This is why Jackson has for nearly four decades been suggesting that the key to designing more sustainable systems is to recognize that we are 'a species out of context'. Evolution by natural selection adapted us to a gathering-and-hunting lifestyle in small band-level societies. Prior to the invention of agriculture, humans were mostly foragers living in a social group of probably no more than 100 people, and
often far fewer. Not only did our bodies evolve for that way of living, but so did our brains (our brains are part of our bodies, of course, but it's important to emphasize this because so many people think of the human mind as somehow being distinct from the body).
There is such a thing as human nature, just as with all other organisms, and understanding human nature is relevant to designing social systems. Our genetic endowment makes some things possible and some things impossible. No human being can fly in the sense that a bird flies or live underwater in the sense that fish do. But our technological prowess has led people to forget the obvious. Airplanes create the illusion that we can fly and submarines, the illusion we can breathe underwater. Like any organism, we live within not only the biophysical limits of the ecosphere but also the limits of our genetic endowment. That is true not only about our physical capacities but also about our psychological capacities and the social arrangements that work with those capacities.
A CAUTION: Acknowledging this does not mean that we embrace all the claims made in the field of evolutionary psychology, a recent fad in academic psychology, which has put forth a much-debated theory and produced considerable noise as well as some insight. But we recognize the obvious, that evolution is relevant to understanding human psychology. Evolution by natural selection shaped not only the way we walk (bipedalism) but also how we think, feel, and interact (human attitudes, beliefs, and norms of social behavior). The entire organism—our skeletal and muscular systems and our brains—is the product of evolution. The conditions under which we evolved as a species are relevant to understanding ourselves today, a truism that is too often ignored. An earlier flashpoint of this debate was the term 'sociobiology', introduced in E. O. Wilson's 1975 book by that name and defined as the 'systematic study of the biological basis of all social behavior'. Again, we are biological creatures, and it's hard to dispute that there is a biological basis for everything we do (unless one believes in a spiritual plane, with or without a divine force). But just as with evolutionary psychology, it's too easy for claims in sociobiology to run ahead of evidence and offer just-so stories about humans' behavior today.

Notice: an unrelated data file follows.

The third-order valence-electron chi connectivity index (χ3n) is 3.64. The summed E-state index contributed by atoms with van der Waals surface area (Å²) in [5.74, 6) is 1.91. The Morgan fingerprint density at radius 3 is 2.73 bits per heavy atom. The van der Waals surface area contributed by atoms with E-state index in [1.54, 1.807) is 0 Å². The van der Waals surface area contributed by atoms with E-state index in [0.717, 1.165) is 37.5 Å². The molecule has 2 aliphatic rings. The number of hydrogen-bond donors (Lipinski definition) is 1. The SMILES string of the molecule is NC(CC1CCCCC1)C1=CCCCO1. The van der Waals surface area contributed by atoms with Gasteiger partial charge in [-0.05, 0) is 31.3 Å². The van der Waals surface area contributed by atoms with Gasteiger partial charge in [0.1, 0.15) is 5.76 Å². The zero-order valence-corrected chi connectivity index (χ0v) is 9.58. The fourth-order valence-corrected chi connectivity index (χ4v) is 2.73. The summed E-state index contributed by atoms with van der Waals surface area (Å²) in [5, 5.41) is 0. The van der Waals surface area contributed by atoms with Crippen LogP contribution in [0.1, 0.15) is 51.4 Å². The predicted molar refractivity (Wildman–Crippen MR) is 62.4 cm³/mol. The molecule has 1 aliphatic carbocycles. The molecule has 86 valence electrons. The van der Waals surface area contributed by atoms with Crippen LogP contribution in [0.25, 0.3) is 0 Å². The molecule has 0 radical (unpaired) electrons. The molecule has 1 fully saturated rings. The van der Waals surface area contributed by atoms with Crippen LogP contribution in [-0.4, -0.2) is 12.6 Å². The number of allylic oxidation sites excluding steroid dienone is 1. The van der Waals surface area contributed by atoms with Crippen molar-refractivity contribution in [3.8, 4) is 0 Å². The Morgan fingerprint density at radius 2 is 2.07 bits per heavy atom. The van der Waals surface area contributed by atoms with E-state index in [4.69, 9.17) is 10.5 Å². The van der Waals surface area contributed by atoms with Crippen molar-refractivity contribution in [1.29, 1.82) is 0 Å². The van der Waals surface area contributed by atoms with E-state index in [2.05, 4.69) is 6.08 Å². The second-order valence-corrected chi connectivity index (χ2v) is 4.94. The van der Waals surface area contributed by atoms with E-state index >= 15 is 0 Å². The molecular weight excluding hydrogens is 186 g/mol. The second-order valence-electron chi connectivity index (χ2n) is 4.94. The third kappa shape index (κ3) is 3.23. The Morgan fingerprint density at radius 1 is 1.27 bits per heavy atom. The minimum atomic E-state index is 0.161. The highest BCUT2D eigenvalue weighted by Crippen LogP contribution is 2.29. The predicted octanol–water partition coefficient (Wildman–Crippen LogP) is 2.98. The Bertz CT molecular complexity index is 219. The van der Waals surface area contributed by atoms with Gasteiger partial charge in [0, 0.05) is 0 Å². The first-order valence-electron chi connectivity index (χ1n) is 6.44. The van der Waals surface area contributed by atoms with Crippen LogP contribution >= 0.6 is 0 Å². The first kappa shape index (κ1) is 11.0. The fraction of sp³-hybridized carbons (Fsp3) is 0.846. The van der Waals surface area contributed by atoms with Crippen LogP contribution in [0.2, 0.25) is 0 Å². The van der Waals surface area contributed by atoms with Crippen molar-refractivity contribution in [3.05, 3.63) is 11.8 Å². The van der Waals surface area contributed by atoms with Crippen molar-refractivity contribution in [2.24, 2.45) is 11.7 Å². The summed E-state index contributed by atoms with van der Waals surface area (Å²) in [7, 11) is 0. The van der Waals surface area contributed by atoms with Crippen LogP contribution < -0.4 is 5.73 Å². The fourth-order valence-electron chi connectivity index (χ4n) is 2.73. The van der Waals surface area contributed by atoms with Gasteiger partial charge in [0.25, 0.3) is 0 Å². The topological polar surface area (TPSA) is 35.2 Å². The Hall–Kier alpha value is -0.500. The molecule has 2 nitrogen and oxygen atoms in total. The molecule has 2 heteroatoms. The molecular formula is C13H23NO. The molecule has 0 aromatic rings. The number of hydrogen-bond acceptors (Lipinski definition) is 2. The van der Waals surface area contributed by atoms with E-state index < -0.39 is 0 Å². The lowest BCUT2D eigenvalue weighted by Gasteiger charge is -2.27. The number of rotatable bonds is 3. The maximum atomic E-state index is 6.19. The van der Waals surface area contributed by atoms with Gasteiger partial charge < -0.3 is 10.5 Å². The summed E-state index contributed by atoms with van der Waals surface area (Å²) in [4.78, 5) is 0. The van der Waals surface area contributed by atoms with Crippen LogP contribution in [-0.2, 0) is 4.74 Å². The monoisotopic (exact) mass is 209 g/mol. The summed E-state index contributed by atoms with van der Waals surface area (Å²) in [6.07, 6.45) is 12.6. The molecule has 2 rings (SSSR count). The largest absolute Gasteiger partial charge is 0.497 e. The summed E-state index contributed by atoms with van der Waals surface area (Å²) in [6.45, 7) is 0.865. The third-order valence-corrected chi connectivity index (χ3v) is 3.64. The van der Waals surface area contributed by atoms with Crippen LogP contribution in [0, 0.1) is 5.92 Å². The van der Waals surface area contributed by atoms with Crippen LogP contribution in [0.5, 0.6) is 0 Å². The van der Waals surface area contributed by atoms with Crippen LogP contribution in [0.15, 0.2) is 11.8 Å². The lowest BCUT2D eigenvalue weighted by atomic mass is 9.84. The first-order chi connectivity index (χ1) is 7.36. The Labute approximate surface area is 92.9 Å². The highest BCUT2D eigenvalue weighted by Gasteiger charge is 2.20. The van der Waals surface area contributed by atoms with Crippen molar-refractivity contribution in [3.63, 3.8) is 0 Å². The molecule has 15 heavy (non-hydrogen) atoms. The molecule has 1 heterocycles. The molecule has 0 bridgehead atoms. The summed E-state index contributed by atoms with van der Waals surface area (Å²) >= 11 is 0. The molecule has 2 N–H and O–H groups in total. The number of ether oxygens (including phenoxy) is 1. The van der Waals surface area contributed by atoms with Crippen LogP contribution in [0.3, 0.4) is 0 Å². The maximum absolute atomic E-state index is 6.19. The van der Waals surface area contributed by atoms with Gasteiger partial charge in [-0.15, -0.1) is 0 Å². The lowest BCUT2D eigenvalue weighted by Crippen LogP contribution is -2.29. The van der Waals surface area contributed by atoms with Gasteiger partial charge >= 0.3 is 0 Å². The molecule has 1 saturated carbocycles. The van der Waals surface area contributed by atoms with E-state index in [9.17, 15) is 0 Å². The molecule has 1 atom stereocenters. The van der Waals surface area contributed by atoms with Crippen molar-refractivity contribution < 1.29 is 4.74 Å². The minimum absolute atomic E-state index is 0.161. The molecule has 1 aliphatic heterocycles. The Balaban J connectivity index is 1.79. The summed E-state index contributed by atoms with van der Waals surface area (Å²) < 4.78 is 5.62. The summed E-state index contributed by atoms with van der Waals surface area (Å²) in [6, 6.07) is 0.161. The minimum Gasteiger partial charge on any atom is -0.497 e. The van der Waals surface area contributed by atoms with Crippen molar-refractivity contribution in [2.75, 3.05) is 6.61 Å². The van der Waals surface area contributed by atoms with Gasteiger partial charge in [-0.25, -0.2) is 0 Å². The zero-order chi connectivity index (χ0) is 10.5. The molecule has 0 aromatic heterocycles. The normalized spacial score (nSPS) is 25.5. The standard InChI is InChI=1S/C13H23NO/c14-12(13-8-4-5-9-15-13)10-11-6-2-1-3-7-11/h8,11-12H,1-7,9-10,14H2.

Research on human social networks suggests that there is a limit on the 'natural' size of a human social group, about 150 members. This has been called 'Dunbar's Number' (after anthropologist Robin Dunbar), the number of individuals with whom any one of us can maintain stable relationships, which is determined by the size of our brains. We have the cognitive capacity to handle about 150 people in our social groups, and anything larger tends to overload our neural circuits. Moving down from the number 150, Dunbar found that we tend to have groups of about 50 close friends, a tighter circle of about 15 very close friends, and an inner circle of 5 people who provide our most trusted support. We choose our friends, and the norms for friendship vary from culture to culture. However, those patterns are not the product of individual choice or cultural context but rather of human nature. That's the kind of animals we are, based on the size of our brains, which is a product of evolution by natural selection. There are only so many people we can keep track of at one time.
For most of our evolutionary history, humans lived in social groups that matched pretty closely to our cognitive capacity. The kin-based band-level societies of gathering-and-hunting people stayed within Dunbar's number. A band might have connections to other bands, based on shared language and culture. But the development of states and empires is a feature of agricultural societies. Those larger social systems were developed by a species out of context.
Here's an example to illustrate. Before retiring, Jensen regularly taught large university lecture classes of 150 to 300 students, settings in which many students felt uncomfortable as they were forced into close proximity to people they had never met and with whom they may not have had any shared culture. Jensen would ask students to ponder the fact that there were more people in the lecture hall than members of a foraging society might have ever known. "If you feel awkward and don't know exactly what to say to the stranger next to you,"